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Y! Sports: Nash makes the Suns shine

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DALLAS – Boris Diaw has become a terrific player for the Phoenix Suns, but the former Hawks castoff has never been this dominant.

Taking advantage of a switching Dallas Mavericks defense, Diaw consistently cut to the hoop on the Suns' patented screen-and-roll plays and posted up smaller defenders to score at will on Wednesday. The league's Most Improved Player award winner poured in 34 points, including the game-winning jump hook with 0.5 seconds left, as Phoenix stole Game 1 from Dallas with a late rush for a 121-118 victory.

The Suns outscored the Mavs 16-4 in the final 3:10, rallying behind Diaw and the brilliant play of Steve Nash. The two combined to run screen-and-rolls all night, as the Mavericks decided to defend them much like the Spurs did in last year's Western Conference finals.

Last season, with Nash and Amare Stoudemire running the play, San Antonio decided not to offer much help from other players to avoid giving up open three-pointers. As a result, both Nash and Stoudemire scored with ease – Stoudemire averaging 37 points and Nash 23 in the series – but the strategy worked for the Spurs, who won the series in five games, because Phoenix never was able to get going from long range.

Being a Gregg Popovich disciple, Avery Johnson decided on a similar strategy of not letting the Suns bury them with threes. Mavericks players on the weak side of the floor stayed with their men, not rotating to help on the inside when Diaw had his mismatches. That resulted in the Suns attempting only 15 three-pointers and making five. (They set NBA records this season in both three-point makes and attempts, averaging about a 10-for-26 clip per game).

But Diaw had his way all night, and he aggressively attacked the rim, making 13 of 23 shots and 8 of 10 free throws. His swinging jump hook over Jerry Stackhouse with a half-second remaining capped a brilliant night for him.

BEST PLAYER ON THE LOSING SIDE

Devin Harris – The second-year speedster from Wisconsin had it going all night, racing past Phoenix's defense for 30 points, including a go-ahead jumper with 4.8 seconds to go. Harris regained the confidence that had eluded him at the end of the San Antonio series, making 12 of 17 shots. Part of Dallas' strategy for wearing down Steve Nash is to not only pick him up full court defensively, but to also go at him on offense. Harris attacked Nash on high screens and consistently found his way into the paint for driving hoops. The Suns also left him open on the perimeter at times, employing a strategy that focused on Dirk Nowitzki and Jason Terry while forcing Harris to beat them with jump shots. He almost did, and if it hadn't been for Diaw's shot at the end, Harris would have been the hero.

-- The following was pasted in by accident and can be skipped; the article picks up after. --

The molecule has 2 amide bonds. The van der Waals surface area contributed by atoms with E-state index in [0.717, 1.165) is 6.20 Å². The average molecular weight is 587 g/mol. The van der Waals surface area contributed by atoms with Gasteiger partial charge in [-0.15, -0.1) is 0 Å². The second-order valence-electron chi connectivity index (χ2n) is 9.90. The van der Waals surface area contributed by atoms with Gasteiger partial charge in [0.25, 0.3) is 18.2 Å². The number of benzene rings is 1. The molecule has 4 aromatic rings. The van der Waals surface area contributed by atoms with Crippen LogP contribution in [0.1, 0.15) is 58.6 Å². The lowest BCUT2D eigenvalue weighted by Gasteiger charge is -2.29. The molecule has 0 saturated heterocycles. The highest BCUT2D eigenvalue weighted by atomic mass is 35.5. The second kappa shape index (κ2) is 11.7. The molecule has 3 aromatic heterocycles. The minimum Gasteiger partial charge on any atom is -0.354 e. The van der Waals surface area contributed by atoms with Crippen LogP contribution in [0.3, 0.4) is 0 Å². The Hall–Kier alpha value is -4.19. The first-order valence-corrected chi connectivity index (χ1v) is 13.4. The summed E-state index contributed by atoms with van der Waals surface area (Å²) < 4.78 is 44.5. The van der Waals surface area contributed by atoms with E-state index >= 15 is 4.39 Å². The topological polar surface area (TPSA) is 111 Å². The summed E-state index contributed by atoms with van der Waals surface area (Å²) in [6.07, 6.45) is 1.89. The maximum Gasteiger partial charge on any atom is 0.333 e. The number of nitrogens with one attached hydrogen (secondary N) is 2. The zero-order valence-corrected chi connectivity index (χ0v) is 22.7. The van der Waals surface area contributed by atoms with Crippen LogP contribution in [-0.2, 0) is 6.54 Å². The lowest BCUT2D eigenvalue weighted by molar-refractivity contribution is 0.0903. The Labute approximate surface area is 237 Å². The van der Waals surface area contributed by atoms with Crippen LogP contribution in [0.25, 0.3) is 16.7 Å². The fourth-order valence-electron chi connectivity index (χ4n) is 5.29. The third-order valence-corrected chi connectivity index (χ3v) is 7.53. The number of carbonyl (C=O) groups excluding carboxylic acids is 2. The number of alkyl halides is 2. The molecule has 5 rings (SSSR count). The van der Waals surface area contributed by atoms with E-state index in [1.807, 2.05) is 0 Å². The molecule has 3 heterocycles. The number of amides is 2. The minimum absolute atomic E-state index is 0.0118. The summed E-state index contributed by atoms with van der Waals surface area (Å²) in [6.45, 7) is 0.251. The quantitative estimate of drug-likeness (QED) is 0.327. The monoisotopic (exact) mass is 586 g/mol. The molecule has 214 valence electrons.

STAT OF THE NIGHT

The Mavericks beat Phoenix in points in the paint 74-72. Consider that in the regular season, each team averaged 37 points in the paint per game. But with Dallas employing its "no threes" strategy, Diaw and Nash found little resistance in the lane. And at the other end, the Mavs pounded the Suns with penetration and 18 offensive rebounds, including eight from Nowitzki.

QUESTION OF THE NIGHT

How long will Raja Bell and Josh Howard be out? Each was injured in Game 1, Bell with a strained calf and Howard with a sprained ankle. Bell's injury appears to be worse, as he told TNT's Craig Sager that he felt his calf "pop." Howard appeared to turn his ankle six minutes into the game and never returned. Howard's defensive versatility was missed, particularly with Diaw scoring so well inside. Bell is the Suns' best perimeter defender, and if Phoenix is without him, Leandro Barbosa will move into the starting lineup. That would severely hurt the Suns' already thin bench.

VIEWERS GUIDE FOR THURSDAY

Game 2: Miami Heat at Detroit Pistons – Can the Pistons regain the form that won them 64 games? Detroit appears to have lost the edge with which it played most of the season. Following last year's Game 7 loss in the Finals to San Antonio – plus the strange departure of Larry Brown – the Pistons appeared to be on a mission from the beginning of the season. They outhustled, outworked and outplayed everyone, dominating the NBA. But now the Pistons look lifeless. They're not running and they're not scoring. Rasheed Wallace is a shell of himself, and Chauncey Billups isn't playing with his usual swagger. Detroit is losing confidence for some reason. Miami, meanwhile, is heading the other direction. The Heat are playing their best ball of the season, and a win in Game 2 on Thursday, will put them in the driver's seat in the Eastern Conference finals.